SwePub
Sök i SwePub databas

  Utökad sökning

Träfflista för sökning "WFRF:(Tartari V.) "

Sökning: WFRF:(Tartari V.)

  • Resultat 1-9 av 9
Sortera/gruppera träfflistan
   
NumreringReferensOmslagsbildHitta
1.
  • Delabrouille, J., et al. (författare)
  • Exploring cosmic origins with CORE : Survey requirements and mission design
  • 2018
  • Ingår i: Journal of Cosmology and Astroparticle Physics. - 1475-7516. ; :4
  • Tidskriftsartikel (refereegranskat)abstract
    • Future observations of cosmic microwave background (CMB) polarisation have the potential to answer some of the most fundamental questions of modern physics and cosmology, including: what physical process gave birth to the Universe we see today? What are the dark matter and dark energy that seem to constitute 95% of the energy density of the Universe? Do we need extensions to the standard model of particle physics and fundamental interactions? Is the ACDM cosmological scenario correct, or are we missing an essential piece of the puzzle? In this paper, we list the requirements for a future CMB polarisation survey addressing these scientific objectives, and discuss the design drivers of the CORE space mission proposed to ESA in answer to the M5 call for a medium-sized mission. The rationale and options, and the methodologies used to assess the mission's performance, are of interest to other future CMB mission design studies. CORE has 19 frequency channels, distributed over a broad frequency range, spanning the 60-600 GHz interval, to control astrophysical foreground emission. The angular resolution ranges from 2' to 18', and the aggregate CMB sensitivity is about 2 mu K.arcmin. The observations are made with a single integrated focal-plane instrument, consisting of an array of 2100 cryogenically-cooled, linearly-polarised detectors at the focus of a 1.2-m aperture cross-Dragone telescope. The mission is designed to minimise all sources of systematic effects, which must be controlled so that no more than 10(-4) of the intensity leaks into polarisation maps, and no more than about 1% of E-type polarisation leaks into B-type modes. CORE observes the sky from a large Lissajous orbit around the Sun-Earth L2 point on an orbit that offers stable observing conditions and avoids contamination from sidelobe pick-up of stray radiation originating from the Sun, Earth, and Moon. The entire sky is observed repeatedly during four years of continuous scanning, with a combination of three rotations of the spacecraft over different timescales. With about 50% of the sky covered every few days, this scan strategy provides the mitigation of systematic effects and the internal redundancy that are needed to convincingly extract the primordial B-mode signal on large angular scales, and check with adequate sensitivity the consistency of the observations in several independent data subsets. CORE is designed as a near-ultimate CMB polarisation mission which, for optimal complementarity with ground-based observations, will perform the observations that are known to be essential to CMB polarisation science and cannot be obtained by any other means than a dedicated space mission. It will provide well-characterised, highly-redundant multi-frequency observations of polarisation at all the scales where foreground emission and cosmic variance dominate the final uncertainty for obtaining precision CMB science, as well as 2' angular resolution maps of high-frequency foreground emission in the 300-600 GHz frequency range, essential for complementarity with future ground-based observations with large telescopes that can observe the CMB with the same beamsize.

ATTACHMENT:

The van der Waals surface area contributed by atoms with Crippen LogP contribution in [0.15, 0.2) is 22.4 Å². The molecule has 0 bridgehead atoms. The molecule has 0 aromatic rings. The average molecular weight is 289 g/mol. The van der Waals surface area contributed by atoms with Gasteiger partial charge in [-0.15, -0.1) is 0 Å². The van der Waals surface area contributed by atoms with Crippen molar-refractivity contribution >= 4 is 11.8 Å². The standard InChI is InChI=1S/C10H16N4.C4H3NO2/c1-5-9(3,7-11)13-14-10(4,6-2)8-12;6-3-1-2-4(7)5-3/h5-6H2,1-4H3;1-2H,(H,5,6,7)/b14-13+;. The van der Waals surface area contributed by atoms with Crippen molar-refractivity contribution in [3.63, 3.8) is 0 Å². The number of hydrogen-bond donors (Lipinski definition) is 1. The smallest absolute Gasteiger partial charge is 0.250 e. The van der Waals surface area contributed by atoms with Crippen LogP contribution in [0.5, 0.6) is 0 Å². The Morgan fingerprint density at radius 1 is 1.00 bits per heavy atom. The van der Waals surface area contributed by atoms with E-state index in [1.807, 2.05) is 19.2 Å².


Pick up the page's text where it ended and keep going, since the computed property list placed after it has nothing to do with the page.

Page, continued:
•  
2.
  • Finelli, F., et al. (författare)
  • Exploring cosmic origins with CORE : Inflation
  • 2018
  • Ingår i: Journal of Cosmology and Astroparticle Physics. - 1475-7516. ; 2018:4
  • Tidskriftsartikel (refereegranskat)abstract